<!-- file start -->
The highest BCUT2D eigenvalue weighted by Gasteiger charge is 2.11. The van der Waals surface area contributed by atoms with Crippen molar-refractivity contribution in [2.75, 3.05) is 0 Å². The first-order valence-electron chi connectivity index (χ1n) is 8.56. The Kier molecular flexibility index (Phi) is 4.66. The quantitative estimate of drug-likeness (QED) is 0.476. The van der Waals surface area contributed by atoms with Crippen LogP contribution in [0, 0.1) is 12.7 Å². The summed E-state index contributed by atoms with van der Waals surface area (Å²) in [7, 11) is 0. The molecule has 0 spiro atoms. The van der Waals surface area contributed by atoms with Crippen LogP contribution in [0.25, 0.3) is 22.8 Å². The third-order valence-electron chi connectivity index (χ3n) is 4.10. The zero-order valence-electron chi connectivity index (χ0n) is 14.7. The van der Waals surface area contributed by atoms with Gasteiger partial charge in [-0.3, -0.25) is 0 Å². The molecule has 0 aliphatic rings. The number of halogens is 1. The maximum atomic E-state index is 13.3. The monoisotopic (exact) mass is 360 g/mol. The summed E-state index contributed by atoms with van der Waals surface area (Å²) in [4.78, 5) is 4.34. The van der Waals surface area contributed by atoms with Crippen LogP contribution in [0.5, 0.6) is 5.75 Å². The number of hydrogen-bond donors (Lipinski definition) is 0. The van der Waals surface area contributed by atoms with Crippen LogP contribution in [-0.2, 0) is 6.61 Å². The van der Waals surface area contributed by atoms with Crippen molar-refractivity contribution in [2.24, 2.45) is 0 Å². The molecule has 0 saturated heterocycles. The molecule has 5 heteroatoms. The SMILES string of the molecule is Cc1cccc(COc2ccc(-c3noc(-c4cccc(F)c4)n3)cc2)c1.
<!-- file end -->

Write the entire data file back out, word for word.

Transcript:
The highest BCUT2D eigenvalue weighted by Gasteiger charge is 2.11. The van der Waals surface area contributed by atoms with Crippen molar-refractivity contribution in [2.75, 3.05) is 0 Å². The first-order valence-electron chi connectivity index (χ1n) is 8.56. The Kier molecular flexibility index (Phi) is 4.66. The quantitative estimate of drug-likeness (QED) is 0.476. The van der Waals surface area contributed by atoms with Crippen LogP contribution in [0, 0.1) is 12.7 Å². The summed E-state index contributed by atoms with van der Waals surface area (Å²) in [7, 11) is 0. The molecule has 0 spiro atoms. The van der Waals surface area contributed by atoms with Crippen LogP contribution in [0.25, 0.3) is 22.8 Å². The third-order valence-electron chi connectivity index (χ3n) is 4.10. The zero-order valence-electron chi connectivity index (χ0n) is 14.7. The van der Waals surface area contributed by atoms with Gasteiger partial charge in [-0.3, -0.25) is 0 Å². The molecule has 0 aliphatic rings. The number of halogens is 1. The maximum atomic E-state index is 13.3. The monoisotopic (exact) mass is 360 g/mol. The summed E-state index contributed by atoms with van der Waals surface area (Å²) in [4.78, 5) is 4.34. The van der Waals surface area contributed by atoms with Crippen LogP contribution in [0.5, 0.6) is 5.75 Å². The number of hydrogen-bond donors (Lipinski definition) is 0. The van der Waals surface area contributed by atoms with Crippen LogP contribution in [-0.2, 0) is 6.61 Å². The van der Waals surface area contributed by atoms with Crippen molar-refractivity contribution in [2.24, 2.45) is 0 Å². The molecule has 0 saturated heterocycles. The molecule has 5 heteroatoms. The SMILES string of the molecule is Cc1cccc(COc2ccc(-c3noc(-c4cccc(F)c4)n3)cc2)c1.